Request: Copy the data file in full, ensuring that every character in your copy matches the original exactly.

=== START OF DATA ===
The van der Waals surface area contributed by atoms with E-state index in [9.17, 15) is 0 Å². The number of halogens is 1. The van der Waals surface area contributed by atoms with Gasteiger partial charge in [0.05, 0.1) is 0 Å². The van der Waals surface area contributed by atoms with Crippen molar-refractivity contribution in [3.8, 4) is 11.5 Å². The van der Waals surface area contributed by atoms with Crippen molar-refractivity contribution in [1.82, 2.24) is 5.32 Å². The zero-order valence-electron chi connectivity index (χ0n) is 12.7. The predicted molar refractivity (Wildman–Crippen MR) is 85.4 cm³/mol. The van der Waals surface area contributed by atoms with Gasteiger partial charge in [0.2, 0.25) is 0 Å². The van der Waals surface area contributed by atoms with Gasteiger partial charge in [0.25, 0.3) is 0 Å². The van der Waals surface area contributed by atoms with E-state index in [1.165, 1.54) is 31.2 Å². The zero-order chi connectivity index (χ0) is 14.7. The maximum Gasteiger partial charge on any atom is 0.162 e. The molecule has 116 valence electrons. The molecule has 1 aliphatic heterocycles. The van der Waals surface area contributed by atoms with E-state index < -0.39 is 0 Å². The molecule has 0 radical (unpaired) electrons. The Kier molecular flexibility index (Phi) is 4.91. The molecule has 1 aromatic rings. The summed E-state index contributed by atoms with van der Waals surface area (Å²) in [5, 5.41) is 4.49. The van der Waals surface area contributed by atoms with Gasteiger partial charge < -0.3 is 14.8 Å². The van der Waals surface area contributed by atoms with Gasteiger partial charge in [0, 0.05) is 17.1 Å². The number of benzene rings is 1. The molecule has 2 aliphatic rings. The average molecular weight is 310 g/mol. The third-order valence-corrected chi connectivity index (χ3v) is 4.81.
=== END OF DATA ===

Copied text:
The van der Waals surface area contributed by atoms with E-state index in [9.17, 15) is 0 Å². The number of halogens is 1. The van der Waals surface area contributed by atoms with Gasteiger partial charge in [0.05, 0.1) is 0 Å². The van der Waals surface area contributed by atoms with Crippen molar-refractivity contribution in [3.8, 4) is 11.5 Å². The van der Waals surface area contributed by atoms with Crippen molar-refractivity contribution in [1.82, 2.24) is 5.32 Å². The zero-order valence-electron chi connectivity index (χ0n) is 12.7. The predicted molar refractivity (Wildman–Crippen MR) is 85.4 cm³/mol. The van der Waals surface area contributed by atoms with Gasteiger partial charge in [0.2, 0.25) is 0 Å². The van der Waals surface area contributed by atoms with Gasteiger partial charge in [0.25, 0.3) is 0 Å². The van der Waals surface area contributed by atoms with E-state index in [1.165, 1.54) is 31.2 Å². The zero-order chi connectivity index (χ0) is 14.7. The maximum Gasteiger partial charge on any atom is 0.162 e. The molecule has 116 valence electrons. The molecule has 1 aliphatic heterocycles. The van der Waals surface area contributed by atoms with E-state index < -0.39 is 0 Å². The molecule has 0 radical (unpaired) electrons. The Kier molecular flexibility index (Phi) is 4.91. The molecule has 1 aromatic rings. The summed E-state index contributed by atoms with van der Waals surface area (Å²) in [5, 5.41) is 4.49. The van der Waals surface area contributed by atoms with Gasteiger partial charge < -0.3 is 14.8 Å². The van der Waals surface area contributed by atoms with Gasteiger partial charge in [0, 0.05) is 17.1 Å². The number of benzene rings is 1. The molecule has 2 aliphatic rings. The average molecular weight is 310 g/mol. The third-order valence-corrected chi connectivity index (χ3v) is 4.81.